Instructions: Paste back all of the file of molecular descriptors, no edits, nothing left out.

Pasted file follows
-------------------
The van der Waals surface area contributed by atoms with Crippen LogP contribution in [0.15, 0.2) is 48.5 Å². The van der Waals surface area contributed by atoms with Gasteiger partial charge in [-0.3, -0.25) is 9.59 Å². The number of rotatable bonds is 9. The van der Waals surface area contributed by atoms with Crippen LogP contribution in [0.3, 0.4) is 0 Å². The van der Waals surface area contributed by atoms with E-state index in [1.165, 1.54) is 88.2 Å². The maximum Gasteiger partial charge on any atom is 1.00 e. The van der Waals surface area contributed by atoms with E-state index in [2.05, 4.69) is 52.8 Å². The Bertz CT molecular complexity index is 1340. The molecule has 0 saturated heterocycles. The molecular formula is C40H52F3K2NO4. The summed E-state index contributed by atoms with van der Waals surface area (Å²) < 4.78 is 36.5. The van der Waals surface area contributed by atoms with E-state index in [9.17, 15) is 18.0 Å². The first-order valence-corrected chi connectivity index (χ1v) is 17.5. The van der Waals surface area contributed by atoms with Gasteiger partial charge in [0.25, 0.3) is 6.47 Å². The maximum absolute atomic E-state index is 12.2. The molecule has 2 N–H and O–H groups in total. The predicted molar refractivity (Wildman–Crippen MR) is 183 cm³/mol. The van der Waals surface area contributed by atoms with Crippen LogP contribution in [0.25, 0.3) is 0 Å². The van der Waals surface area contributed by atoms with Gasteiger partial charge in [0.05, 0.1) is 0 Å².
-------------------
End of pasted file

The van der Waals surface area contributed by atoms with Crippen LogP contribution in [0.15, 0.2) is 48.5 Å². The van der Waals surface area contributed by atoms with Gasteiger partial charge in [-0.3, -0.25) is 9.59 Å². The number of rotatable bonds is 9. The van der Waals surface area contributed by atoms with Crippen LogP contribution in [0.3, 0.4) is 0 Å². The van der Waals surface area contributed by atoms with E-state index in [1.165, 1.54) is 88.2 Å². The maximum Gasteiger partial charge on any atom is 1.00 e. The van der Waals surface area contributed by atoms with E-state index in [2.05, 4.69) is 52.8 Å². The Bertz CT molecular complexity index is 1340. The molecule has 0 saturated heterocycles. The molecular formula is C40H52F3K2NO4. The summed E-state index contributed by atoms with van der Waals surface area (Å²) < 4.78 is 36.5. The van der Waals surface area contributed by atoms with E-state index in [9.17, 15) is 18.0 Å². The first-order valence-corrected chi connectivity index (χ1v) is 17.5. The van der Waals surface area contributed by atoms with Gasteiger partial charge in [0.25, 0.3) is 6.47 Å². The maximum absolute atomic E-state index is 12.2. The molecule has 2 N–H and O–H groups in total. The predicted molar refractivity (Wildman–Crippen MR) is 183 cm³/mol. The van der Waals surface area contributed by atoms with Crippen LogP contribution in [0.25, 0.3) is 0 Å². The van der Waals surface area contributed by atoms with Gasteiger partial charge in [0.05, 0.1) is 0 Å².